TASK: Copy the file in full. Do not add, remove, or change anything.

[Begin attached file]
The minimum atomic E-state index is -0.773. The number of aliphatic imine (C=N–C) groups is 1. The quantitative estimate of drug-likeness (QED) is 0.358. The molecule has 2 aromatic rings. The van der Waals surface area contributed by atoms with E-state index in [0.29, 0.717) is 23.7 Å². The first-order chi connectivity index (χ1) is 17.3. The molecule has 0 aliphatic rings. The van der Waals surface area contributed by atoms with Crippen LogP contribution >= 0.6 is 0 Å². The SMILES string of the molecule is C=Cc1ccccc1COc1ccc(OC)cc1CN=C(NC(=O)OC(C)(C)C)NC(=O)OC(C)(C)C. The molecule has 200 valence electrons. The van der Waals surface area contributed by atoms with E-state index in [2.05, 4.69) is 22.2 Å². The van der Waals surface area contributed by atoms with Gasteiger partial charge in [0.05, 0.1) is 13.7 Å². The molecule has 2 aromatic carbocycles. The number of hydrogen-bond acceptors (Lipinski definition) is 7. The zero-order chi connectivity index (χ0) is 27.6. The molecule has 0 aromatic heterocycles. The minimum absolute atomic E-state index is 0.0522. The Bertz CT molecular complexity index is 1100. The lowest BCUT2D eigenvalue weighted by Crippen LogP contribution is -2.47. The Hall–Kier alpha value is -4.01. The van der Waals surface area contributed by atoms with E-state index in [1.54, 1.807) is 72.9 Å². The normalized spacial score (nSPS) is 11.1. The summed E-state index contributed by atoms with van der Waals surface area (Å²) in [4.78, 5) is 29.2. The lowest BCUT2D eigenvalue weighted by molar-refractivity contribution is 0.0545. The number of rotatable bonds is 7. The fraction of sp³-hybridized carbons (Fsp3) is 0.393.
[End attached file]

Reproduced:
The minimum atomic E-state index is -0.773. The number of aliphatic imine (C=N–C) groups is 1. The quantitative estimate of drug-likeness (QED) is 0.358. The molecule has 2 aromatic rings. The van der Waals surface area contributed by atoms with E-state index in [0.29, 0.717) is 23.7 Å². The first-order chi connectivity index (χ1) is 17.3. The molecule has 0 aliphatic rings. The van der Waals surface area contributed by atoms with Crippen LogP contribution >= 0.6 is 0 Å². The SMILES string of the molecule is C=Cc1ccccc1COc1ccc(OC)cc1CN=C(NC(=O)OC(C)(C)C)NC(=O)OC(C)(C)C. The molecule has 200 valence electrons. The van der Waals surface area contributed by atoms with E-state index in [2.05, 4.69) is 22.2 Å². The van der Waals surface area contributed by atoms with Gasteiger partial charge in [0.05, 0.1) is 13.7 Å². The molecule has 2 aromatic carbocycles. The number of hydrogen-bond acceptors (Lipinski definition) is 7. The zero-order chi connectivity index (χ0) is 27.6. The molecule has 0 aromatic heterocycles. The minimum absolute atomic E-state index is 0.0522. The Bertz CT molecular complexity index is 1100. The lowest BCUT2D eigenvalue weighted by Crippen LogP contribution is -2.47. The Hall–Kier alpha value is -4.01. The van der Waals surface area contributed by atoms with E-state index in [1.54, 1.807) is 72.9 Å². The normalized spacial score (nSPS) is 11.1. The summed E-state index contributed by atoms with van der Waals surface area (Å²) in [4.78, 5) is 29.2. The lowest BCUT2D eigenvalue weighted by molar-refractivity contribution is 0.0545. The number of rotatable bonds is 7. The fraction of sp³-hybridized carbons (Fsp3) is 0.393.